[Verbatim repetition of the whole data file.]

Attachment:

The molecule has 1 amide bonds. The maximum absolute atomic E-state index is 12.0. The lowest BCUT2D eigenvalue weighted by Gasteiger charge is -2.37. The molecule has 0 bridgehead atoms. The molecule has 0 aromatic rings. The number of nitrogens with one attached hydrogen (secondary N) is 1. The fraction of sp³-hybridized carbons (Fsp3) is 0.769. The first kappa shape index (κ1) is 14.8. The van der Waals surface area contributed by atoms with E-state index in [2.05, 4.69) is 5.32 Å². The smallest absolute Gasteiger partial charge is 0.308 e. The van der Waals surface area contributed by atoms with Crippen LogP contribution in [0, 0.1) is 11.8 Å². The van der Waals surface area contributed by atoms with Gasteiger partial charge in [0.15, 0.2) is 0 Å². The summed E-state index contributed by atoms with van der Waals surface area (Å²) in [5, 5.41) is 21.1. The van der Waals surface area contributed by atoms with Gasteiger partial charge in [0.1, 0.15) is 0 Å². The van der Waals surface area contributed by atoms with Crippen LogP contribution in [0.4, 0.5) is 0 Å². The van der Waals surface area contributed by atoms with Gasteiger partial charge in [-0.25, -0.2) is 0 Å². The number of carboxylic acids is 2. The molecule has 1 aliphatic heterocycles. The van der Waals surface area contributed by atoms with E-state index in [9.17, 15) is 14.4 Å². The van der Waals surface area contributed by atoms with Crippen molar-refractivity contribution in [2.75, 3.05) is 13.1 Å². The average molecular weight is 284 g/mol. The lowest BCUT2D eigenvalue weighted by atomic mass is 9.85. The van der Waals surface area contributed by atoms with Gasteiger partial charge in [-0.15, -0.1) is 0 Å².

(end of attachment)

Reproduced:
The molecule has 1 amide bonds. The maximum absolute atomic E-state index is 12.0. The lowest BCUT2D eigenvalue weighted by Gasteiger charge is -2.37. The molecule has 0 bridgehead atoms. The molecule has 0 aromatic rings. The number of nitrogens with one attached hydrogen (secondary N) is 1. The fraction of sp³-hybridized carbons (Fsp3) is 0.769. The first kappa shape index (κ1) is 14.8. The van der Waals surface area contributed by atoms with E-state index in [2.05, 4.69) is 5.32 Å². The smallest absolute Gasteiger partial charge is 0.308 e. The van der Waals surface area contributed by atoms with Crippen LogP contribution in [0, 0.1) is 11.8 Å². The van der Waals surface area contributed by atoms with Gasteiger partial charge in [0.15, 0.2) is 0 Å². The summed E-state index contributed by atoms with van der Waals surface area (Å²) in [5, 5.41) is 21.1. The van der Waals surface area contributed by atoms with Gasteiger partial charge in [0.1, 0.15) is 0 Å². The van der Waals surface area contributed by atoms with Crippen LogP contribution in [0.4, 0.5) is 0 Å². The van der Waals surface area contributed by atoms with Gasteiger partial charge in [-0.25, -0.2) is 0 Å². The number of carboxylic acids is 2. The molecule has 1 aliphatic heterocycles. The van der Waals surface area contributed by atoms with E-state index in [9.17, 15) is 14.4 Å². The van der Waals surface area contributed by atoms with Crippen molar-refractivity contribution in [2.75, 3.05) is 13.1 Å². The average molecular weight is 284 g/mol. The lowest BCUT2D eigenvalue weighted by atomic mass is 9.85. The van der Waals surface area contributed by atoms with Gasteiger partial charge in [-0.15, -0.1) is 0 Å².